Kentucky Court of Appeals Draws a Distinction Between Substantive and Procedural Questions of Arbitrability, and Explains the Proper Role for the Courts

Ambac Assur. Corp v. Knox Hills LLC, 2018 Ky. App. Lexis 188 (June 15, 2018)

This case involves a February 1, 2007 design/build agreement governing the rights of the several parties involved with a military housing construction and renovation project at Fort Knox, Kentucky.  Knox Hills, LLC (the owner) filed a breach of contract action against Ambac Assurance Corporation (the senior lender of the project) relating to what it characterized as Ambac’s wrongful withholding of consent to a change order that would have substantially reduced the scope of the project.  Knox Hills then sought an order staying the proceedings and compelling Ambac to arbitrate.  The circuit court granted the motion and, following an arbitration, entered an order confirming the arbitrator’s award in favor of Knox Hills.  Ambac then appealed the court’s order.

On appeal, the Kentucky Court of Appeals focused on two questions:  (1) whether the court or the arbitrator should have determined whether arbitration was required between Knox Hills and Ambac, and (2) whether arbitration was actually required. Continue reading “Kentucky Court of Appeals Draws a Distinction Between Substantive and Procedural Questions of Arbitrability, and Explains the Proper Role for the Courts”

Federal District Court in South Dakota Compels Arbitration Despite Defendant’s Failure to First Submit the Dispute to the Project Engineer as Required by the Disputes Clause

Dlorah, Inc. v. KLE Constr., LLC, No. CIV. 16-5102-JLV, 2017 U.S. Dist. LEXIS 11043 (D.S.D. July 17, 2017)

Plaintiff, Dlorah, Inc. (“Dlorah”), filed suit against defendant, KLE Construction, LLC (“KLE”), in connection with an agreement for KLE to perform construction services at an apartment complex in Rapid City, South Dakota.  According to Dlorah, KLE’s actions while carrying out the construction breached the agreement and constituted fraud/deceit.

KLE moved the court to compel arbitration or alternatively stay the proceedings pursuant to an arbitration clause contained in the parties’ agreement.  Dlorah objected to KLE’s motion on three grounds: (i) defendant had not satisfied the conditions precedent to compel arbitration; (ii) the dispute at issue did not fall within the scope of the arbitration clause; and (iii) the arbitration clause was permissive, not mandatory, and therefore permitted Dlorah to file suit in court.  After concluding that the parties had in fact entered into a binding arbitration agreement, the court considered and rejected each of Dlorah’s arguments. Continue reading “Federal District Court in South Dakota Compels Arbitration Despite Defendant’s Failure to First Submit the Dispute to the Project Engineer as Required by the Disputes Clause”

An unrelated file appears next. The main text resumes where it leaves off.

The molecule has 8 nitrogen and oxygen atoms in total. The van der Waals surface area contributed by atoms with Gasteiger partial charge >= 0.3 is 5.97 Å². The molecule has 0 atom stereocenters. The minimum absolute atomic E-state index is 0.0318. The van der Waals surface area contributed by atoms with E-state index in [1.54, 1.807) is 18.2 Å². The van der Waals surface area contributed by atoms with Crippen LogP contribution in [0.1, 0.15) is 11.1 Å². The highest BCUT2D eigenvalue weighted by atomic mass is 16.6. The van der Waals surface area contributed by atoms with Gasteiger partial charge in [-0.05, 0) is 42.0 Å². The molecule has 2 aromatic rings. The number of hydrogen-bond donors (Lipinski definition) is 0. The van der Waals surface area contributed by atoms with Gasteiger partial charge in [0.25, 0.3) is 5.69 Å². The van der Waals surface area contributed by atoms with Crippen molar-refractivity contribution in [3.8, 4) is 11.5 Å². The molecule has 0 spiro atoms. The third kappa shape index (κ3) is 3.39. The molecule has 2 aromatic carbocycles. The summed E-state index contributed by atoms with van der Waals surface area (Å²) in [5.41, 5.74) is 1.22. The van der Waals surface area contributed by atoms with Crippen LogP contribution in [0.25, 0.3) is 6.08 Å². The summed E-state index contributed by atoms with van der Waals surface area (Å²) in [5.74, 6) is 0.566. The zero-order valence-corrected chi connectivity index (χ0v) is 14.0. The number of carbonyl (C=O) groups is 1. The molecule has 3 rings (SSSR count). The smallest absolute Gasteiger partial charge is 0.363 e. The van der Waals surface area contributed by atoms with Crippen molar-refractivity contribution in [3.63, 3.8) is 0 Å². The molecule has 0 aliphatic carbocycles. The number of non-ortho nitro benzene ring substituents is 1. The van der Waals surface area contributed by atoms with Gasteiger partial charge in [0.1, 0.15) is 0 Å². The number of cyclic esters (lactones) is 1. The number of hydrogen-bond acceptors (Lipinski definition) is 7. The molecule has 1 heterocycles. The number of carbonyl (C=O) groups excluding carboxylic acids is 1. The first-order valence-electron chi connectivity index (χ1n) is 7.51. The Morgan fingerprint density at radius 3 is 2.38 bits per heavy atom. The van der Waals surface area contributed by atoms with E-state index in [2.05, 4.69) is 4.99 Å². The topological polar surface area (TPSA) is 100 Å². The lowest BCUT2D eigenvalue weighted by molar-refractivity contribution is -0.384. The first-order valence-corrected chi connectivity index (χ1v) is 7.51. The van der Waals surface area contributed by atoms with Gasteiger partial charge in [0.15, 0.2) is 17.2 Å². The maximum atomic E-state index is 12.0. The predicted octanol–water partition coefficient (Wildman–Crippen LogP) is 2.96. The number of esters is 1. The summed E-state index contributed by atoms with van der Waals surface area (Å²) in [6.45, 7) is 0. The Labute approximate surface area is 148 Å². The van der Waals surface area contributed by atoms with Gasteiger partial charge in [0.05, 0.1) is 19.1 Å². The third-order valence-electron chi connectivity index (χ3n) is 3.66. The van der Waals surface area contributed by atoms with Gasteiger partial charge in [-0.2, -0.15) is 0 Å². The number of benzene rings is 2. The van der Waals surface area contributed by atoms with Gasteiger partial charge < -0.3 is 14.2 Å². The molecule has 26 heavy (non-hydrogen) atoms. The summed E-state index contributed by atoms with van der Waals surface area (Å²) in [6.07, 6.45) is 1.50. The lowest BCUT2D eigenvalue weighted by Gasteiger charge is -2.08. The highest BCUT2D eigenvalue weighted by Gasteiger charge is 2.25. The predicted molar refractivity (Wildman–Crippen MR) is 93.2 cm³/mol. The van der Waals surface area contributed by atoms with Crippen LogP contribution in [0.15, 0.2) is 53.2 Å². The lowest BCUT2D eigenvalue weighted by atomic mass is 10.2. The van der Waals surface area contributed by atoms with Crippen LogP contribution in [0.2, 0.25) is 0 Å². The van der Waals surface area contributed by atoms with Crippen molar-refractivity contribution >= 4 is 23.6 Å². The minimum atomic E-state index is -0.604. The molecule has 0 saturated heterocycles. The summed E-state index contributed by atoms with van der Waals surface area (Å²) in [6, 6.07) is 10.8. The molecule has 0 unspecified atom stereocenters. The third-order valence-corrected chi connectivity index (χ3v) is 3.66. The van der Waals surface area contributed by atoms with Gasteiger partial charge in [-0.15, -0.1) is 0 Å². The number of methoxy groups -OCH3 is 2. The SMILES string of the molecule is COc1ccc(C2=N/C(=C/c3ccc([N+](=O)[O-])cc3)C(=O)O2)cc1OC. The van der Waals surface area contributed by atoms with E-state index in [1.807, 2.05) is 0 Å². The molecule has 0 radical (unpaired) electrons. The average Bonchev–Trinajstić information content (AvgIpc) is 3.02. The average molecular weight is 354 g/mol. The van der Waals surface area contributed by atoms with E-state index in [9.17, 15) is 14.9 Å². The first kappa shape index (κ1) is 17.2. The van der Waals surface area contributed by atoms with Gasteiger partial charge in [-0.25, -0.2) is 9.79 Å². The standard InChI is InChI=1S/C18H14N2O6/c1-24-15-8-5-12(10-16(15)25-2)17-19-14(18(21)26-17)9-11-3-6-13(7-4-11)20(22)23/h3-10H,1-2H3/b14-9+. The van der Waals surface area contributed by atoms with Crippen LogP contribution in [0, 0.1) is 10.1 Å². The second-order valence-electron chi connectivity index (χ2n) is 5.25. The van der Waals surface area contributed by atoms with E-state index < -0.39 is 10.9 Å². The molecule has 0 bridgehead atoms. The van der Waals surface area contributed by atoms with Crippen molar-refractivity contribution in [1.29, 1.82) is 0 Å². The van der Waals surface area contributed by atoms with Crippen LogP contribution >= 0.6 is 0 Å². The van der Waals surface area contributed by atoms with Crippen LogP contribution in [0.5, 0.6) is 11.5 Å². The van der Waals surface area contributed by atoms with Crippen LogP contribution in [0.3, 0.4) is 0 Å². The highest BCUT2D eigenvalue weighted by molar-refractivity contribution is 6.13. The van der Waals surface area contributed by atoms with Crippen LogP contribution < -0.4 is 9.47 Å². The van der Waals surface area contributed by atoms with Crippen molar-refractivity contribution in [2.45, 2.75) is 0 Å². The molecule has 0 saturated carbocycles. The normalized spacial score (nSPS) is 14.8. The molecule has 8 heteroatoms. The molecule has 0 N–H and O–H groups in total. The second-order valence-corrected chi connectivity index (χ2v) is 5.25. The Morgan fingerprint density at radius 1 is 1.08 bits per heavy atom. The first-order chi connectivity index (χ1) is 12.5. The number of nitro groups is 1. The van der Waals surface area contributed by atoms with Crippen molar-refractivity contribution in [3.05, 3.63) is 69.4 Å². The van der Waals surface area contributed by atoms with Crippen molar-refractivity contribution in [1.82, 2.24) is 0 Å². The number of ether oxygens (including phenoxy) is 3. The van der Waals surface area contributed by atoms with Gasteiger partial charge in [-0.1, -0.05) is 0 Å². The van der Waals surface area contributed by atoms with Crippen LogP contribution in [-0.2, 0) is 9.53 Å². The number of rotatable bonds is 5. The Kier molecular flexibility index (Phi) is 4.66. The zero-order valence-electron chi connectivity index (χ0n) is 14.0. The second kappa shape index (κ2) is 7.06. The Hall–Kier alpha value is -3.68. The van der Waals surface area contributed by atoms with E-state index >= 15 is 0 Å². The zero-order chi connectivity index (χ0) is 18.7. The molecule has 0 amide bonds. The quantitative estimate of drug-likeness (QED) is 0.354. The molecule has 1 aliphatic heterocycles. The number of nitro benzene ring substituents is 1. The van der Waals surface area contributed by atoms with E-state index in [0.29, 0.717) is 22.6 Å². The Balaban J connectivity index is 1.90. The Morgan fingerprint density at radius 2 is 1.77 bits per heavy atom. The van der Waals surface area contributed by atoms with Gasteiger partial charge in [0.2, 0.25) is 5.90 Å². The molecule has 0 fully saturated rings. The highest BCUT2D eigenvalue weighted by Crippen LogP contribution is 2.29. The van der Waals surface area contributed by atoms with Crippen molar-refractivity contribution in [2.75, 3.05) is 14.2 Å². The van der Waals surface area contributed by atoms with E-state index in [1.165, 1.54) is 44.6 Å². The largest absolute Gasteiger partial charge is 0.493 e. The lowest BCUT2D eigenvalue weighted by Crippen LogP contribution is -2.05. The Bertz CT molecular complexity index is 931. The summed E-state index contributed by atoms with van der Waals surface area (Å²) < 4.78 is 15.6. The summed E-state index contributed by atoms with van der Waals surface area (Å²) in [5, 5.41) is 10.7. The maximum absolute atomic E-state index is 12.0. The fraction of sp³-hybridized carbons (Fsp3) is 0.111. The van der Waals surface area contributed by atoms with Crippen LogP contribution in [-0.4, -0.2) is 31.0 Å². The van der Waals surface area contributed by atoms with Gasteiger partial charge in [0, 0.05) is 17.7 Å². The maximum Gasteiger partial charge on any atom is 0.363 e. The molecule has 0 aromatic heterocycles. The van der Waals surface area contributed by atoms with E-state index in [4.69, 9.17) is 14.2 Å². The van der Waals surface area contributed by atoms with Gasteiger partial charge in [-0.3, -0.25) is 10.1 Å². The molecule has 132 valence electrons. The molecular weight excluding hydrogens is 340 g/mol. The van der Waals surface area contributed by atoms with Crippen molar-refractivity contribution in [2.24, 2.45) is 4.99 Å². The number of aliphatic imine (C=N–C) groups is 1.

Texas Court of Appeals Holds That the Effect of a Failure to Meet a Specific Contractual Deadline for Arbitration is a Procedural Question for the Arbitrator, Not the Trial Court

Tilson Home Corp. v. Zepeda, No. 14-16-00075-CV, 2016 Tex. App. LEXIS 12022 (Tex. App. Nov. 8, 2016)

The Court of Appeals of Texas has held that an arbitrator—not a trial court—must determine whether a prerequisite to the obligation to arbitrate has been met. Thus, when faced with the procedural question of whether an arbitration demand was timely filed, Texas trial courts must compel arbitration, leaving the question to the arbitrator. 

In Tilson Home Corp., Jorge and Lisa Zepeda hired Tilson to build a home on their property.  The contract’s arbitration provision stated:

Any dispute or claim which arise[s] from or relates to this Agreement, the Work and/or the Home will be barred unless the claim is filed with the [AAA] by Owner or Contractor within two (2) years and one (1) day from the date the cause of action accrues. Continue reading “Texas Court of Appeals Holds That the Effect of a Failure to Meet a Specific Contractual Deadline for Arbitration is a Procedural Question for the Arbitrator, Not the Trial Court”